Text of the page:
I’ve just finished Starbucked: A Double Tall Tale of Caffeine, Commerce, and Culture by Taylor Clark, just released by Little Brown. It’s an entertaining, well-written and researched “biography” of the genesis and rise of Starbucks, and the concurrent/coincident specialty coffee scene in the U.S. Anyone interested in Starbucks (love, hate, or neutral) or the genius of retail marketing will really get into this book. Those intrigued with American culture will also find ponderable material here, and it will be valuable for readers who want to understand the post-1970s history of coffee in the U.S. (for the most thorough overall history of coffee, you can do no better than Mark Pendergrast’s Uncommon Grounds).
Clark leaves few stones unturned, especially when discussing the evolution of the Starbucks marketing strategy. The one thing that was barely discussed was sustainability. The closest is an entire chapter on Fair Trade which correctly points out that low-quality robusta coffee is the enemy of struggling coffee farmers, whose
“…fortunes rise and fall on the world’s demand for good coffee beans, and no one has done more to generate an insatiable global thirst for high-quality coffee than Starbucks.”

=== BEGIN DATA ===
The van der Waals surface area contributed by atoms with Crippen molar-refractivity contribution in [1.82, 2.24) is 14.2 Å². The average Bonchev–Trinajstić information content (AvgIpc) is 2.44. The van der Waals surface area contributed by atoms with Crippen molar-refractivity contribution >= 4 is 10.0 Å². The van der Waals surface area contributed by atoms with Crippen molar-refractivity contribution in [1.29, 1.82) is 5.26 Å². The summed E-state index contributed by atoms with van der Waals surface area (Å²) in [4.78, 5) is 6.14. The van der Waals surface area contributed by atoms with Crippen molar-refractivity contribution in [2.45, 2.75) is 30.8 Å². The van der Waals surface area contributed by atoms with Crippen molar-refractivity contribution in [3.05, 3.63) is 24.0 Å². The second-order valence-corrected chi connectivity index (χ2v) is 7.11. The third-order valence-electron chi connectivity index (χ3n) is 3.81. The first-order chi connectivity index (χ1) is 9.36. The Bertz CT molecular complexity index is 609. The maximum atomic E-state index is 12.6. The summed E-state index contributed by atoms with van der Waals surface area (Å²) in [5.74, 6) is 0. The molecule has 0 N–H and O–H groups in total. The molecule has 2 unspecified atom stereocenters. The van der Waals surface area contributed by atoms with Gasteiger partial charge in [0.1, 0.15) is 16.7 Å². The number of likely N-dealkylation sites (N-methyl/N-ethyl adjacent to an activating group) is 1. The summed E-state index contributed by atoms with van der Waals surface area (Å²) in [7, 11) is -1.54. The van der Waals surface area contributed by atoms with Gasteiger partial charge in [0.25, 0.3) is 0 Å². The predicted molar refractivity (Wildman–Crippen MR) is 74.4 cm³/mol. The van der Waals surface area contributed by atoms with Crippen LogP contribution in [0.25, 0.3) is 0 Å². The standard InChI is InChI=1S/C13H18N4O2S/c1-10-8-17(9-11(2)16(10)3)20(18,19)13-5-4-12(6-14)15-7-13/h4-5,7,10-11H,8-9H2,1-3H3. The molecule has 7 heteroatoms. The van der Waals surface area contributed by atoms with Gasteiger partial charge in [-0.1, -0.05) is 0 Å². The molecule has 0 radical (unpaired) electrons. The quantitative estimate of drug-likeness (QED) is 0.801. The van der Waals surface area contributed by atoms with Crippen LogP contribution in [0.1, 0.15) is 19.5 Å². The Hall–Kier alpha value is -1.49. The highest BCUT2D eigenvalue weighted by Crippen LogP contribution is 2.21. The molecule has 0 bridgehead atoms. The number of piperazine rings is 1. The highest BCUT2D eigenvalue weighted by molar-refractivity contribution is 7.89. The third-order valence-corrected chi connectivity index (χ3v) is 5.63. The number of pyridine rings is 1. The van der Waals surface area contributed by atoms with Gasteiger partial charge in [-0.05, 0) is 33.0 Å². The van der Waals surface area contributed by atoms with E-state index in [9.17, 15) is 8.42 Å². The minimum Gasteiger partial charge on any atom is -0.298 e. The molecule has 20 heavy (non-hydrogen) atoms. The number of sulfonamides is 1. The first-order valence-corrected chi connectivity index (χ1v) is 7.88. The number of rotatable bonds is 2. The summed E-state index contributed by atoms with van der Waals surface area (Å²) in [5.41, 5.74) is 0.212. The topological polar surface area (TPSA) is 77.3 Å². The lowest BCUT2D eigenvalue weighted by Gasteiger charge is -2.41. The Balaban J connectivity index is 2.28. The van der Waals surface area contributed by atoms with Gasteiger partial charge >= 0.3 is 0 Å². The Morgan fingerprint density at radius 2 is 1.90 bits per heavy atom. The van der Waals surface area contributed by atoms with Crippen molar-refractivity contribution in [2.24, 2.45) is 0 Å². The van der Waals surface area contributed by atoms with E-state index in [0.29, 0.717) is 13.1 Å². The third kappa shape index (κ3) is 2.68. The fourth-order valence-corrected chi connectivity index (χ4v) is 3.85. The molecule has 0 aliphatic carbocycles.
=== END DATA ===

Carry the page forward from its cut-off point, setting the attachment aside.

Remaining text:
We can quibble about the quality of Starbucks beans, but the distinction here is between the quality of the big grocery store brands versus Starbucks. While exploding the myth that Starbucks harms independent coffee houses, Clark makes a point I have made here several times: that Starbucks has drawn out people who never strayed from Folgers, and these converts go on to explore other coffee venues. And with any sort of luck, these converts don’t turn back to grocery store brands. Clark also echoes one of my mantras:
Helping lift farmers from poverty, then, isn’t so much a matter of hectoring companies like Starbucks (even if the company isn’t the human rights champion it claims to be) as it is of making sure people never drink the cheap and exploitive coffee offered by conglomerates like the Big Four.
Not only lifting farmers from poverty, but also preserving biodiversity.
Starbucked will help readers understand why we owe Starbucks quite a bit of credit for transforming coffee culture and triggering a chain of events that is helping consumers realize their own transformative power via the choices they make for their daily cup.